Funds to be raised for the National Highways Authority of India (NHAI) have been hiked by 21 per cent in 2019-20 as the government prepares a blueprint for executing Bharatmala projects in a time-bound manner.
The authority has the approval to raise Rs 75,000 crore during the current year and government support of Rs 36,691 crore has been sanctioned.
In FY19, Rs 62,000 crore, a mix of debt raised from banks, toll revenue, and a road monetisation scheme, was to be raised.
This financial year, allocation has been made to the NHAI for major works under the Bharatmala Pariyojana, entrusted to the organisation for execution. The money will come from the Central Road Infrastructure Fund (CRIF), Permanent Bridges Fee Fund (PBFF), and Monetisation of National Highways Fund (MNHF).
The provision is mainly for expenditure on maintaining national highways is financed from Central Road Infrastructure Fund. The works are executed on agency basis by the Public Works Department of the States, Border Roads Organisation, National Highways & Infrastructure Development Corporation Ltd (NHIDCL) and NHAI.
While the overall allocation for NHAI has seen a rise in the last couple of years, the authority’s IEBR (Internal and Extra Budgetary Resources) has increased. IEBR is essentially is he money raised by the department itself in the form of profit, debt and equity.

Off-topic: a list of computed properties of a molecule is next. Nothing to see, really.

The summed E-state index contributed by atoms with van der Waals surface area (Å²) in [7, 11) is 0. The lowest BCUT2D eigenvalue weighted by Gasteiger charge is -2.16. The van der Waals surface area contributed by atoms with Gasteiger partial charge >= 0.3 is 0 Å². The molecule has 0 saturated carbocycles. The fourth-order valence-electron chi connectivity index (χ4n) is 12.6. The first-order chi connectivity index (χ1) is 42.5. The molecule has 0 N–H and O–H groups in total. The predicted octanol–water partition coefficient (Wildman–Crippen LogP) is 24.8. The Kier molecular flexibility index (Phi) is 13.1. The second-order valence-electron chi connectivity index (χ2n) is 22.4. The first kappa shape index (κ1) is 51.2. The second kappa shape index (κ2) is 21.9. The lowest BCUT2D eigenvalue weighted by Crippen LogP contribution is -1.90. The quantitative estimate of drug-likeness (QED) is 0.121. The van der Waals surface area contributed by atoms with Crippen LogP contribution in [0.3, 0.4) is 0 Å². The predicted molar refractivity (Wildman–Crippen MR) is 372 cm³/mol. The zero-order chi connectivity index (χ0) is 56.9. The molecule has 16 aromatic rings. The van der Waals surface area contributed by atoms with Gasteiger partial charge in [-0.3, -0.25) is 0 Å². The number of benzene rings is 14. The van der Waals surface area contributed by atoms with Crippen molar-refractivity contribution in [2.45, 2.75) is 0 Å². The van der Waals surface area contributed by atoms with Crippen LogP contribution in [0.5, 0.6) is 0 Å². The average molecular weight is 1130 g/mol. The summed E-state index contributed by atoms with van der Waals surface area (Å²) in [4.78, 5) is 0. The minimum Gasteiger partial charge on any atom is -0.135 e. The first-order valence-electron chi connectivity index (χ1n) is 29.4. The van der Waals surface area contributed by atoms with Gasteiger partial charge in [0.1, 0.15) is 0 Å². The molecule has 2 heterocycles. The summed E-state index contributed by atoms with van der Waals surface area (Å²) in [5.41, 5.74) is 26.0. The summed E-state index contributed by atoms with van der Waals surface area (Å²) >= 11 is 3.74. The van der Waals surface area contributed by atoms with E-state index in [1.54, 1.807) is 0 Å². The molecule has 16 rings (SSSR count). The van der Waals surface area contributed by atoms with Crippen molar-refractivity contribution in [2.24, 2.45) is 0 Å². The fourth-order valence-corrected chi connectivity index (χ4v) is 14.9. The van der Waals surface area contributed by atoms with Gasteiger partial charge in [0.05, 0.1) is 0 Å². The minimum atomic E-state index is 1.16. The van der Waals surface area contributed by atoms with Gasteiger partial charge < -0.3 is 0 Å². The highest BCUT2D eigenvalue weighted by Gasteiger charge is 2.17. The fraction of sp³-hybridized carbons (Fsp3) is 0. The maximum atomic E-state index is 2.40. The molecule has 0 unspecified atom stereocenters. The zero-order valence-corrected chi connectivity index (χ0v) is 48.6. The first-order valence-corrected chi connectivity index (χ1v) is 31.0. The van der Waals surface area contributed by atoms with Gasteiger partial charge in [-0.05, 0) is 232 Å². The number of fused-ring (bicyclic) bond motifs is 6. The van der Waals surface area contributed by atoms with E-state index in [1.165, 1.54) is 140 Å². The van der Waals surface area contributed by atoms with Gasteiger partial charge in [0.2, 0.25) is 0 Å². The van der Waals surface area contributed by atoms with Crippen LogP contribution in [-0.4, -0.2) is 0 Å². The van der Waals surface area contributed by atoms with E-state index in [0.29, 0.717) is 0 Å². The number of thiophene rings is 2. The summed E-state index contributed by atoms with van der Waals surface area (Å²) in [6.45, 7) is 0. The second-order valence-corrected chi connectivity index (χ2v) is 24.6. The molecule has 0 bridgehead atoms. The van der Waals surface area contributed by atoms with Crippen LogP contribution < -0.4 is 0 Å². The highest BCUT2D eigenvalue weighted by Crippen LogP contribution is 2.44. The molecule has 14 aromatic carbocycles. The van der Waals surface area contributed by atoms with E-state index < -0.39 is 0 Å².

In FY18, the NHAI’s IEBR was Rs 50,532.41 crore. It went up to Rs 62,000 crore in FY19 and further up to Rs 75,000 crore in FY20.
The massive expenditure is earmarked mainly for the government’s ambitious Bharatmala programme, which envisages construction of 20,000 km of roads at an estimated investment of Rs 7 trillion.
In the first phase to be undertaken over three-five years, the project would cost Rs 5.5 trillion. The project would be funded through various sources, including Rs 2.09 trillion from the market, Rs 1.06 lakh crore through private investment and Rs 2.19 lakh crore from the central road fund or toll collection.
The average cost of constructing 1 km of road is Rs 13 crore.
Bharatmala is the largest highways project after the National Highway Development Programme (NHDP) which saw the development of about 50,000 km, and aims at improving connectivity in border and other areas.
The project that was first mooted in April 2015 aims to connect Gujarat and Rajasthan, then move to Punjab and cover Jammu & Kashmir, Himachal Pradesh, Uttarakhand followed by Uttar Pradesh and Bihar and further to Sikkim, Assam, Arunachal Pradesh, and right up to the Indo-Myanmar border in Manipur and Mizoram.
The aim is to improve the speed of traffic flow on key corridors by providing uniform four-lane roads between two identified points.
After completion of the first phase of the ongoing Bharatmala programme, the focus would shift towards developing the state road network.